Good News: Prosecutor Does Time For Misconduct! Bad News: 10 Days When Victim Rotted For 25 Years!
Is there any way to write about the wrongful imprisonment of Michael Morton thanks to prosecutorial misconduct that doesn't result in us throwing our computer across the room by the end of the first sentence? Not really. Let's start at the end of the story, which is normally not a very good place to start, but there's a lot to yell about here. Ken Anderson is a fine specimen of awful that wasa prosecutor and then a judge in Texas. He prosecuted Michael Morton for the murder of Morton's wife and deliberately failed to disclose evidence during the trial, including a pesky eyewitness statement that actually cleared Morton. Today, Anderson pled guilty to failing to disclose and got...10 days in jail. How long, you ask, was Michael Morton wrongfully imprisoned? Oh, 25 years.
Now, to be fair, poor little Ken Anderson also has to be disbarred and do 500 hours of community service. Awww. Tears for Ken Anderson. Pour one out for Ken Anderson. You know what Ken Anderson does not have to do? ROT IN JAIL FOR 25 FUCKING YEARS FOR SOMETHING HE DID NOT DO.
In 1986, Morton's wife was murdered and his three-year-old son witnessed the crime. His son told his grandmother that he'd seen a strange van and a man with a big mustache who was crucially NOT Michael Morton kill his mother, but Anderson decided to keep that from the jury because...you know what? There is no good way to finish that sentence because there is no fucking reason on earth that you would do that except that you're a monster. As a prosecutor, you are required to turn over what is called "Brady evidence" -- anything that might tend to show the defendant's innocence -- to the defense, and it is drilled into you from day one. You are supposed to be pursuing justice rather than your own career. You are supposed to be pursuing justice instead of some bloody-minded wedded to your first theory bullshit. You are supposed to be pursuing justice because THAT IS YOUR FUCKING JOB.
Michael Morton was put in jail in 1987. His in-laws cut off contact with him, his son grew up and changed his name so he'd no longer be associated with his father, the man he thought murdered his mother. In short, Michael Morton didn't just go to prison. He lost everything he had. Everyfuckingthing.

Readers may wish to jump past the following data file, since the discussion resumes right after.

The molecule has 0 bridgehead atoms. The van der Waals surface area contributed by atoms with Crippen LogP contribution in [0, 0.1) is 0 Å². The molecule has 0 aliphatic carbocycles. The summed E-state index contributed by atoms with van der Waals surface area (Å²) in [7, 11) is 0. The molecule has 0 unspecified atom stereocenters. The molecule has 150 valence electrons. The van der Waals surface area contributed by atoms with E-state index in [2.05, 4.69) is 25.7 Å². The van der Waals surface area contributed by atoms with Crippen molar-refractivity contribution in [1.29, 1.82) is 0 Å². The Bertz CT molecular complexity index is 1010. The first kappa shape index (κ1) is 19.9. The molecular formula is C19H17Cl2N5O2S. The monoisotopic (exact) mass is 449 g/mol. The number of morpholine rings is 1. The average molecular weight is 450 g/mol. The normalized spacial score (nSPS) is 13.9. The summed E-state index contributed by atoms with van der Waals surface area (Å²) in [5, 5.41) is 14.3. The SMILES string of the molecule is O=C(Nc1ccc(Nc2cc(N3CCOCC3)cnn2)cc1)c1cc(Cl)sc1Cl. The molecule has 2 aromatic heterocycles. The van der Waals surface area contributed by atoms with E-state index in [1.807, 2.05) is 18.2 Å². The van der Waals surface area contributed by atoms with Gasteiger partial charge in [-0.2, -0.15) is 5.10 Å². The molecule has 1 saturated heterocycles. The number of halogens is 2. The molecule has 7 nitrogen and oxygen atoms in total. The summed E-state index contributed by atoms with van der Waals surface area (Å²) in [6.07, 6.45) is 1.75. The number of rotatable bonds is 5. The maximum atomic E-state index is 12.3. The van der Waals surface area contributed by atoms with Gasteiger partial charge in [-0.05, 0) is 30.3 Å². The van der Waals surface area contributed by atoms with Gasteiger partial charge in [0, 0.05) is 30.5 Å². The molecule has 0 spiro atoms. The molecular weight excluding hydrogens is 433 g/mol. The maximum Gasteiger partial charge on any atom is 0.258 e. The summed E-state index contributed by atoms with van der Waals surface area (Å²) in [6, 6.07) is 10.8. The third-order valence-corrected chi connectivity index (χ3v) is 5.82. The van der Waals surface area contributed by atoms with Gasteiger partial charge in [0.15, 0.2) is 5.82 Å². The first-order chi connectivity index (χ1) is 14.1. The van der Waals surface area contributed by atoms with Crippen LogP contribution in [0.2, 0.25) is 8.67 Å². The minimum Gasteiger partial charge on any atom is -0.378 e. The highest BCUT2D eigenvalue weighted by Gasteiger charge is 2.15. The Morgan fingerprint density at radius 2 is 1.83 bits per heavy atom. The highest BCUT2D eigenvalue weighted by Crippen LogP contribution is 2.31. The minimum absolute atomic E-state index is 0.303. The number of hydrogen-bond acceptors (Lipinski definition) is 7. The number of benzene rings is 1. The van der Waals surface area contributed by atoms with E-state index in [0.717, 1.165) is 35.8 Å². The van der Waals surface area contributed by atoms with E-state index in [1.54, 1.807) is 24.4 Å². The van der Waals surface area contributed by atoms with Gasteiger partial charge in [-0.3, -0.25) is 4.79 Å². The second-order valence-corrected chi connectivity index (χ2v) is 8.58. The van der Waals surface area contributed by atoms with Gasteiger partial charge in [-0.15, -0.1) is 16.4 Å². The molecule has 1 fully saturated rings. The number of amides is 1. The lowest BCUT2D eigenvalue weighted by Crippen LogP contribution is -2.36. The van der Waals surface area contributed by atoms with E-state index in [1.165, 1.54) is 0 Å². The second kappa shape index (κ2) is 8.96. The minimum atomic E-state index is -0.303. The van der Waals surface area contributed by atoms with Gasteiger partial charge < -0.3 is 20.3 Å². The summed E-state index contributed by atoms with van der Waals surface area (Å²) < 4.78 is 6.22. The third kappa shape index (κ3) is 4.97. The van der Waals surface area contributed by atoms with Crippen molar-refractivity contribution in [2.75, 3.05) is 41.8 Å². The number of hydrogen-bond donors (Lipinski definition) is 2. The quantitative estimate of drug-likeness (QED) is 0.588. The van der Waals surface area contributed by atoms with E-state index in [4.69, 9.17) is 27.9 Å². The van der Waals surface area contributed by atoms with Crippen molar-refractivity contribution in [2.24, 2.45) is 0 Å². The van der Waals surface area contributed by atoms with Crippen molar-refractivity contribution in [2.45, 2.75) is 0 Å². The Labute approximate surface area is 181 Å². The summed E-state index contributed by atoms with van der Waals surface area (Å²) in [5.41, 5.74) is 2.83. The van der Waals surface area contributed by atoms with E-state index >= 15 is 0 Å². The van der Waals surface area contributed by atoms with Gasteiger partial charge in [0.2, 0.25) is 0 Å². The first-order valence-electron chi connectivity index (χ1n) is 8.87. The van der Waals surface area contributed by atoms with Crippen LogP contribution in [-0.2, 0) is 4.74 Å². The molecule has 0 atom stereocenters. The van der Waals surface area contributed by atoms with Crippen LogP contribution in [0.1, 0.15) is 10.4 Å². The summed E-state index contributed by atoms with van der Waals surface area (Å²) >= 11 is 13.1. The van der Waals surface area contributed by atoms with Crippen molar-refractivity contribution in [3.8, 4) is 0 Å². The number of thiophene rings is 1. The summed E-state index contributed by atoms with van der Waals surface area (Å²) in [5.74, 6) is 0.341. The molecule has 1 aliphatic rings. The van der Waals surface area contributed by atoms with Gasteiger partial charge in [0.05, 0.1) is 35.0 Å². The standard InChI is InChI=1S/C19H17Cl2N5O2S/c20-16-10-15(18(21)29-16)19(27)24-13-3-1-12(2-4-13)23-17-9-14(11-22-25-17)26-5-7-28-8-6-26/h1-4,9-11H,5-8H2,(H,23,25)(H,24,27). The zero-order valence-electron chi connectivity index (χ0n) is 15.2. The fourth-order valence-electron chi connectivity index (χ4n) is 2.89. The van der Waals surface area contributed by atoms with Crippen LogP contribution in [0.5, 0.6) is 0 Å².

He fought for 20 years to get free, mainly because of what how he hadn't murdered his wife. He went through rounds of DNA testing back when it was too crude to really help. He sought -- and got -- help from the Innocence Project, but then ran into the wall that was Anderson's successor, who impossibly managed to be more of an asshole than Anderson had been.
Bradley had honed his hard-boiled approach under the legendary Johnny Holmes, who had won more death sentences than any district attorney in Texas history. After becoming Williamson County DA, Bradley issued press releases he drafted himself that publicized the numerous convictions and often draconian sentences that his prosecutors won. He was notorious for bullying defense attorneys into taking pre-indictment plea bargains for their clients, which often required people who had been accused of crimes to enter guilty pleas before knowing how strong or weak the state’s evidence was against them.
Where had prosecutor Anderson gone, you ask? Oh, Rick Perry made him a judge in 2001 because of course he did. And Anderson just got to have a really fucking great life while Michael Morton rotted in prison:
By the time Michael walked out of prison a free man, Ken Anderson had long been a respected member of his community. He was a Sunday school teacher and Boy Scout volunteer who cast himself, in his rulings, as a champion of both crime victims and children. A father of two, the 59-year-old jurist held a regular mock trial for fifth graders that he called “The Great Stolen Peanut Butter and Jelly Caper,” and he frequently made appearances at local schools to talk about the dangers of drugs and alcohol.
After getting the help of the Innocence Project, it took nine more years and six more lawyers to get Morton out of prison. For a while, Ken Anderson didn't even feel like stepping down from the bench, because no harm no foul, right brah? Sometimes you put the wrong guy in prison by withholding evidence. Shit happens. So Kenny stuck around until September 2013, when it was clear that criminal and civil cases were steamrolling towards him.
Which brings us back to where we started. Anderson's deal today resolves both the criminal and civil cases against him with that sweet-ass 10-day deal. But hey, he totally notpologized to Michael Morton, saying he was sorry for "failures in the system." Fuck you, Ken Anderson. The failure was you.
You know what you should do right now? You should go read Pamela Coloff's masterful writing over at Texas Monthly about this case. She pretty much singlehandedly dragged this horror into the public eye outside of Texas. And then you should go donate some money to the Innocence Project, because they are pretty much the first, last, and only bastion against this shit happening again and again and again.